The Importance Of Being Flexible


The Importance Of Being FlexibleAs I’ve men­tioned in prev­ious posts, I’m a prac­ti­cal craft­er. I don’t us­ual­ly make any­thing un­less it’s need­ed. And, I try to never buy some­thing which can be made.

Which means, when I de­cid­ed I need more toys for my tod­dler neph­ews, I was de­ter­mined to make them my­self.

My first thought was make a Qui­et Book for the boys. I had vis­ions of color­ful felt pup­pets, but­ton and zip­per pag­es and wonder­ful pipe­cleaner weav­ing ac­tiv­ities.

With these ideas in mind I head­ed off to the craft store. When I got there, I found that there were no in­div­idual rec­tan­gles of felt on the shelves. There were also no but­tons and zip­pers.

How­ever, I did see some won­der­ful­ly glit­tery pipe­clean­ers and spark­ly foam sheets. Tacky, but per­fect for lit­tle boys.

I real­ized im­med­iat­ely that I was go­ing to need a change of plans.


That’s where the in­ter­net came in. As soon as I re­turned from the store I did a search for home­made tod­dler toys + foam and an­other search for home­made tod­dler toys + pipe clean­ers.  After a bit of pok­ing around I came up with two great ideas.

The first was for a foam sew­ing toy. It’s made by cut­ting foam into aqua­tic shapes and punch­ing holes around the ed­ges.

The sec­ond was for a sim­ple jar toy with holes in the lid. Tod­dlers can shove pipe clean­ers through the holes.

I made up both toys with­in an hour and still had sup­plies left for anoth­er day’s proj­ects.


This ex­per­ience has taught me a val­uable les­son.

When I craft I usu­ally fol­low a very sim­ple sys­tem. I make a plan, buy or find the sup­plies, and con­struct the proj­ect.  I do what­ever I need to do to make the plan work.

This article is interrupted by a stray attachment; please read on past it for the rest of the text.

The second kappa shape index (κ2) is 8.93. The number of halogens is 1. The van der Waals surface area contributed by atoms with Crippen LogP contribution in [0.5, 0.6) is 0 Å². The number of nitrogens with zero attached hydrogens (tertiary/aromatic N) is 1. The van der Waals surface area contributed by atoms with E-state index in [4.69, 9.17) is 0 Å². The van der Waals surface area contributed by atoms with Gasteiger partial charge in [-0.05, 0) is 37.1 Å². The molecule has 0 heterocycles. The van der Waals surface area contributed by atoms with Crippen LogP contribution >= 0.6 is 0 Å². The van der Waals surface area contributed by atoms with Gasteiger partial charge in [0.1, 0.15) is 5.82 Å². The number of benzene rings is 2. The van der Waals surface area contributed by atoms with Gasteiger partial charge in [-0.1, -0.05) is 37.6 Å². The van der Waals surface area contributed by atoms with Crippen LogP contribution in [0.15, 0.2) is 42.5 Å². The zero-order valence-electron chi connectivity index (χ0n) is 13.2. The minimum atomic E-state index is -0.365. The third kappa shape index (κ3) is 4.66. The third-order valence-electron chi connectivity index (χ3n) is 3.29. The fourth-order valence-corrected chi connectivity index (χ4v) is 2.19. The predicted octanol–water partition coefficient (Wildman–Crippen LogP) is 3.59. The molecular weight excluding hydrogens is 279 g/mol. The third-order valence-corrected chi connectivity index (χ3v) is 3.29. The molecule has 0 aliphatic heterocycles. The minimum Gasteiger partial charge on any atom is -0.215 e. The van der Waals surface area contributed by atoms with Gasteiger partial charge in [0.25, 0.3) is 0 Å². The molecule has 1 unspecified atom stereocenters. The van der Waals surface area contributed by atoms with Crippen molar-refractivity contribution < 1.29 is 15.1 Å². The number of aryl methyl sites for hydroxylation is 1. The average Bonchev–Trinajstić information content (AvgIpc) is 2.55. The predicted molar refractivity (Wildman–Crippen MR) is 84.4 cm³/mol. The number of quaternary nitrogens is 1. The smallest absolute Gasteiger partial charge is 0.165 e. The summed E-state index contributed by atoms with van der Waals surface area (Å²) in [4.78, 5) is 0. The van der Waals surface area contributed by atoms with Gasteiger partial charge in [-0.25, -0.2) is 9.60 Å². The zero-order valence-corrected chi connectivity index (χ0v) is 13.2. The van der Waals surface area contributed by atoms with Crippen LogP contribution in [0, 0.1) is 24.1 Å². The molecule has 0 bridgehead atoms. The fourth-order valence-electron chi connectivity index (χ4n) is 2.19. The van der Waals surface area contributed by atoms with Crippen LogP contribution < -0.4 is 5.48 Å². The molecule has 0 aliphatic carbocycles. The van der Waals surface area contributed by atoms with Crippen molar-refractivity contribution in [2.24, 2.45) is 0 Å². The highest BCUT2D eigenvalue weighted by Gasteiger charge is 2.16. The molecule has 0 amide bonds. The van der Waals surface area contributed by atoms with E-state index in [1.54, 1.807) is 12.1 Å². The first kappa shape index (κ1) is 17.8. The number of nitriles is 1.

This time I learned that flex­ibil­ity may be just as use­ful as dili­gence. I had suc­cess with the toy making ven­ture be­cause I was wil­ling to let my ori­gi­nal plan go, and go with the path that opened to me.

My hus­band, who is very spir­it­ual, says this is a les­son for life. I agree.

source: Go Interactive Wellness

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Incorporating Change Into Crafts


changeWhen my kids were teens, the only craft I did was needle­point.  Later, after my sis­ter intro­duced me to scrap­booking, working with photos was my obses­sion. Now­adays, my craft of choice is graph­ic de­sign.

I’ve en­joyed three comp­lete­ly dif­fer­ent crafts over the last 10 years, two of which I rare­ly work on now. What has hap­pen­ed to all those years of know­lege and exper­i­ence? Are they now worth­less?

The an­swer is a de­fin­ite NO. While it’s true I might never go back to en­joy­ing needle­point or scrap­booking, the rem­nants of my past interest show up on frequ­ent oc­ca­sions.


There may be sev­eral subtle an­swers to that ques­tion, like in­flu­ence on style (scrapbooking) or wil­ling­ness to pro­gress slow­ly on a pro­ject (needle­point). But I like a less subtle answer. More of­ten than not, when I work on graph­ic de­signs, they are usual­ly print­able for scrap­books or pat­terns for needle­point pro­ject. Those old hob­bies  haven’t dis­ap­peared from my life, they just mani­fest them­selves dif­ferent­ly now.

An­other ex­ample. When I was young­er I used to eat only marga­rine or but­ter. Later, for health reasons I switched to olive oil. Now I use a mix of olive oil and yogurt as a fat on potatoes, pasta, rice and vegetables. It’s de­li­cious, but I would never have start­ed this new prac­tice, if I didn’t al­ready have a love of creamy (from the but­ter) and olive oil (from my low-fat days).